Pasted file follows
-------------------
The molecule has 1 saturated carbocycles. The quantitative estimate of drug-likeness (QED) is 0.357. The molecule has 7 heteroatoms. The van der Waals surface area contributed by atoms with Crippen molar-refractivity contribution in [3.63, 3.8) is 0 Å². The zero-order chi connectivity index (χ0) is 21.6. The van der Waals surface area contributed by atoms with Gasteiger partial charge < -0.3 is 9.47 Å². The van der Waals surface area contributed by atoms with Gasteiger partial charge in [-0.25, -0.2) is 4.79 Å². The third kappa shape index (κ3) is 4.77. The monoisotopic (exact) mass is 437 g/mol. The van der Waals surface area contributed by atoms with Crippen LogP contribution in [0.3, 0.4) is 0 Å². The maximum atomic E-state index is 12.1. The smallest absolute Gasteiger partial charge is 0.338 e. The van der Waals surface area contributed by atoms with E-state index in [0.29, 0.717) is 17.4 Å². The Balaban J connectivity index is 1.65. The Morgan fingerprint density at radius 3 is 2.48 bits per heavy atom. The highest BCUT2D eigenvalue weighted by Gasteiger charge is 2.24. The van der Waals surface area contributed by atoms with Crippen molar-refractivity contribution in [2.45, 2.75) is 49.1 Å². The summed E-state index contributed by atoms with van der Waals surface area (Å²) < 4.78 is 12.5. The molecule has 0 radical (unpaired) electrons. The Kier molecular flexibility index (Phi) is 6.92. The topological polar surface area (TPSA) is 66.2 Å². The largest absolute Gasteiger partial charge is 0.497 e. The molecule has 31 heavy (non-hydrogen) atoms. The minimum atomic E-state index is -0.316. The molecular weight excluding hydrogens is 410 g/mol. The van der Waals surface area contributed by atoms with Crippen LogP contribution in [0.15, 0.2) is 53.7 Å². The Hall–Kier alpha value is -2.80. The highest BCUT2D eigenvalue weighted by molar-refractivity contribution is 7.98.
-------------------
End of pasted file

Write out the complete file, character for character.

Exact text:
The molecule has 1 saturated carbocycles. The quantitative estimate of drug-likeness (QED) is 0.357. The molecule has 7 heteroatoms. The van der Waals surface area contributed by atoms with Crippen molar-refractivity contribution in [3.63, 3.8) is 0 Å². The zero-order chi connectivity index (χ0) is 21.6. The van der Waals surface area contributed by atoms with Gasteiger partial charge < -0.3 is 9.47 Å². The van der Waals surface area contributed by atoms with Gasteiger partial charge in [-0.25, -0.2) is 4.79 Å². The third kappa shape index (κ3) is 4.77. The monoisotopic (exact) mass is 437 g/mol. The van der Waals surface area contributed by atoms with Crippen LogP contribution in [0.3, 0.4) is 0 Å². The maximum atomic E-state index is 12.1. The smallest absolute Gasteiger partial charge is 0.338 e. The van der Waals surface area contributed by atoms with E-state index in [0.29, 0.717) is 17.4 Å². The Balaban J connectivity index is 1.65. The Morgan fingerprint density at radius 3 is 2.48 bits per heavy atom. The highest BCUT2D eigenvalue weighted by Gasteiger charge is 2.24. The van der Waals surface area contributed by atoms with Crippen molar-refractivity contribution in [2.45, 2.75) is 49.1 Å². The summed E-state index contributed by atoms with van der Waals surface area (Å²) < 4.78 is 12.5. The molecule has 0 radical (unpaired) electrons. The Kier molecular flexibility index (Phi) is 6.92. The topological polar surface area (TPSA) is 66.2 Å². The largest absolute Gasteiger partial charge is 0.497 e. The molecule has 31 heavy (non-hydrogen) atoms. The minimum atomic E-state index is -0.316. The molecular weight excluding hydrogens is 410 g/mol. The van der Waals surface area contributed by atoms with Crippen LogP contribution in [0.15, 0.2) is 53.7 Å². The Hall–Kier alpha value is -2.80. The highest BCUT2D eigenvalue weighted by molar-refractivity contribution is 7.98.